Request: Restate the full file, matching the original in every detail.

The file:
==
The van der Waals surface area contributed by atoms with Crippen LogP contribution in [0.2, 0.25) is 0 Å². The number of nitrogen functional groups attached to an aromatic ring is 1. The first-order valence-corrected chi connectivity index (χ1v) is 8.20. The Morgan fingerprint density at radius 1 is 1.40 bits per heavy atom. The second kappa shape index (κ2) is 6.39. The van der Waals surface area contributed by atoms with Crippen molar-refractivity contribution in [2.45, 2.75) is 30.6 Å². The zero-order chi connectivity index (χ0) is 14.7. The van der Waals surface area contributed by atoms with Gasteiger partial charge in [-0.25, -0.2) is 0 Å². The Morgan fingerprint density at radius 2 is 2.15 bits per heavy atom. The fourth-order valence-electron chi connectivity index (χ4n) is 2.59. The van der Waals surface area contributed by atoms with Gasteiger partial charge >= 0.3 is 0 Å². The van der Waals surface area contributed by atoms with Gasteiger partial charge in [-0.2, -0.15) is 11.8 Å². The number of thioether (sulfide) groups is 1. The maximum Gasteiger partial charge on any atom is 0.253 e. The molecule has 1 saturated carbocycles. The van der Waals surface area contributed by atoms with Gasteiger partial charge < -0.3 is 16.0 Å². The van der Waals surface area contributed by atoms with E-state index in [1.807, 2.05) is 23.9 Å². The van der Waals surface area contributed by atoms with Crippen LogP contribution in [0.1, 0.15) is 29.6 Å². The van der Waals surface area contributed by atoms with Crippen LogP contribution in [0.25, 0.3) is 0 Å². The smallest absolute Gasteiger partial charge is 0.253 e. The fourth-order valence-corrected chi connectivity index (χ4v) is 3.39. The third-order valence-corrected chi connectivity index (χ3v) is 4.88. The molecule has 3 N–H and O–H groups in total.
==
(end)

The van der Waals surface area contributed by atoms with Crippen LogP contribution in [0.2, 0.25) is 0 Å². The number of nitrogen functional groups attached to an aromatic ring is 1. The first-order valence-corrected chi connectivity index (χ1v) is 8.20. The Morgan fingerprint density at radius 1 is 1.40 bits per heavy atom. The second kappa shape index (κ2) is 6.39. The van der Waals surface area contributed by atoms with Crippen molar-refractivity contribution in [2.45, 2.75) is 30.6 Å². The zero-order chi connectivity index (χ0) is 14.7. The van der Waals surface area contributed by atoms with Gasteiger partial charge in [-0.25, -0.2) is 0 Å². The Morgan fingerprint density at radius 2 is 2.15 bits per heavy atom. The fourth-order valence-electron chi connectivity index (χ4n) is 2.59. The van der Waals surface area contributed by atoms with Gasteiger partial charge >= 0.3 is 0 Å². The van der Waals surface area contributed by atoms with Gasteiger partial charge in [-0.2, -0.15) is 11.8 Å². The number of thioether (sulfide) groups is 1. The maximum Gasteiger partial charge on any atom is 0.253 e. The molecule has 1 saturated carbocycles. The van der Waals surface area contributed by atoms with Gasteiger partial charge < -0.3 is 16.0 Å². The van der Waals surface area contributed by atoms with E-state index in [1.807, 2.05) is 23.9 Å². The van der Waals surface area contributed by atoms with Crippen LogP contribution in [0.1, 0.15) is 29.6 Å². The van der Waals surface area contributed by atoms with Crippen LogP contribution in [0.25, 0.3) is 0 Å². The smallest absolute Gasteiger partial charge is 0.253 e. The fourth-order valence-corrected chi connectivity index (χ4v) is 3.39. The third-order valence-corrected chi connectivity index (χ3v) is 4.88. The molecule has 3 N–H and O–H groups in total.